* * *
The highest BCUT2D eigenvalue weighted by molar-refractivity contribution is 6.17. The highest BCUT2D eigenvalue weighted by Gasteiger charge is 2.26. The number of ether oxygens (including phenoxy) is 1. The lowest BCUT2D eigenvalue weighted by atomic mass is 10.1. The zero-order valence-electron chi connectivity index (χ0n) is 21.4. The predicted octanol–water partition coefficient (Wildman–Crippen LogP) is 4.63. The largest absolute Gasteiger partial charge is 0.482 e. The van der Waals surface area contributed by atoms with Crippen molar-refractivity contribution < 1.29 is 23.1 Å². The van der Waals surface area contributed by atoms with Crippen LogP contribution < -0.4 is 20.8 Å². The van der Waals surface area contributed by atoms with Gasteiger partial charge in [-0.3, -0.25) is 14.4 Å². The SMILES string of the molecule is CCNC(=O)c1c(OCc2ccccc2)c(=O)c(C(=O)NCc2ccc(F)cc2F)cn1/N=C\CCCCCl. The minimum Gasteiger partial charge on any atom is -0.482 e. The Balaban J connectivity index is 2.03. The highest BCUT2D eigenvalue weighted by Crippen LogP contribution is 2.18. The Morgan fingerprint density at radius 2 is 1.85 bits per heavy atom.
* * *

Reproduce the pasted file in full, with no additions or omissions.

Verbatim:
The highest BCUT2D eigenvalue weighted by molar-refractivity contribution is 6.17. The highest BCUT2D eigenvalue weighted by Gasteiger charge is 2.26. The number of ether oxygens (including phenoxy) is 1. The lowest BCUT2D eigenvalue weighted by atomic mass is 10.1. The zero-order valence-electron chi connectivity index (χ0n) is 21.4. The predicted octanol–water partition coefficient (Wildman–Crippen LogP) is 4.63. The largest absolute Gasteiger partial charge is 0.482 e. The van der Waals surface area contributed by atoms with Crippen molar-refractivity contribution < 1.29 is 23.1 Å². The van der Waals surface area contributed by atoms with Crippen LogP contribution < -0.4 is 20.8 Å². The van der Waals surface area contributed by atoms with Gasteiger partial charge in [-0.3, -0.25) is 14.4 Å². The SMILES string of the molecule is CCNC(=O)c1c(OCc2ccccc2)c(=O)c(C(=O)NCc2ccc(F)cc2F)cn1/N=C\CCCCCl. The minimum Gasteiger partial charge on any atom is -0.482 e. The Balaban J connectivity index is 2.03. The highest BCUT2D eigenvalue weighted by Crippen LogP contribution is 2.18. The Morgan fingerprint density at radius 2 is 1.85 bits per heavy atom.